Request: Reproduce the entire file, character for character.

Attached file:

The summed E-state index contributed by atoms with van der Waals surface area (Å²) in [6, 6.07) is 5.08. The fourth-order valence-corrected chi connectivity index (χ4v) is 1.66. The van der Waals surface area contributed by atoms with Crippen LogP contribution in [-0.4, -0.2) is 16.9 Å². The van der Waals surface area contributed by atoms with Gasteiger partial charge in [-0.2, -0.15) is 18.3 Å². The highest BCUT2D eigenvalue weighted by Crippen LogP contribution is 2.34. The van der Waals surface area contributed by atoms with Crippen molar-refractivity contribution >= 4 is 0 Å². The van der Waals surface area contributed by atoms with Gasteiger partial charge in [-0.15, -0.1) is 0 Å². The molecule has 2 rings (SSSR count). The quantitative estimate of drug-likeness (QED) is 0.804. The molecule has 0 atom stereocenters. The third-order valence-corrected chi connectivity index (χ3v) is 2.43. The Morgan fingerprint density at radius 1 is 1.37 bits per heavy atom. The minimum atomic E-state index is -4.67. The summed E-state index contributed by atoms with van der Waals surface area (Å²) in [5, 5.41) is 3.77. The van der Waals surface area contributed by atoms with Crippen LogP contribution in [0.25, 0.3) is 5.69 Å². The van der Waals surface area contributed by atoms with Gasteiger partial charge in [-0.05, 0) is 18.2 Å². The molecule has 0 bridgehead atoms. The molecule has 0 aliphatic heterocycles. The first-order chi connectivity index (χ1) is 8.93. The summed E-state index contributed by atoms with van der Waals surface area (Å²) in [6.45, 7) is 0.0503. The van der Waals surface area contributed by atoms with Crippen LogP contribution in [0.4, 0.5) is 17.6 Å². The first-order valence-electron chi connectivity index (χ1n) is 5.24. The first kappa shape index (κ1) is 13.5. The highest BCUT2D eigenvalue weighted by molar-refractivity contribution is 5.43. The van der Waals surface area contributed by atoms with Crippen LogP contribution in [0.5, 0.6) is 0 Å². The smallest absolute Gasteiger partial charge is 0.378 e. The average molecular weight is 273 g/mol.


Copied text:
The summed E-state index contributed by atoms with van der Waals surface area (Å²) in [6, 6.07) is 5.08. The fourth-order valence-corrected chi connectivity index (χ4v) is 1.66. The van der Waals surface area contributed by atoms with Crippen LogP contribution in [-0.4, -0.2) is 16.9 Å². The van der Waals surface area contributed by atoms with Gasteiger partial charge in [-0.2, -0.15) is 18.3 Å². The highest BCUT2D eigenvalue weighted by Crippen LogP contribution is 2.34. The van der Waals surface area contributed by atoms with Crippen molar-refractivity contribution >= 4 is 0 Å². The van der Waals surface area contributed by atoms with Gasteiger partial charge in [-0.15, -0.1) is 0 Å². The molecule has 2 rings (SSSR count). The quantitative estimate of drug-likeness (QED) is 0.804. The molecule has 0 atom stereocenters. The third-order valence-corrected chi connectivity index (χ3v) is 2.43. The Morgan fingerprint density at radius 1 is 1.37 bits per heavy atom. The minimum atomic E-state index is -4.67. The summed E-state index contributed by atoms with van der Waals surface area (Å²) in [5, 5.41) is 3.77. The van der Waals surface area contributed by atoms with Crippen LogP contribution in [0.25, 0.3) is 5.69 Å². The van der Waals surface area contributed by atoms with Gasteiger partial charge in [-0.05, 0) is 18.2 Å². The molecule has 0 bridgehead atoms. The molecule has 0 aliphatic heterocycles. The first-order chi connectivity index (χ1) is 8.93. The summed E-state index contributed by atoms with van der Waals surface area (Å²) in [6.45, 7) is 0.0503. The van der Waals surface area contributed by atoms with Crippen LogP contribution in [0.4, 0.5) is 17.6 Å². The first-order valence-electron chi connectivity index (χ1n) is 5.24. The first kappa shape index (κ1) is 13.5. The highest BCUT2D eigenvalue weighted by molar-refractivity contribution is 5.43. The van der Waals surface area contributed by atoms with Crippen LogP contribution in [0.5, 0.6) is 0 Å². The smallest absolute Gasteiger partial charge is 0.378 e. The average molecular weight is 273 g/mol.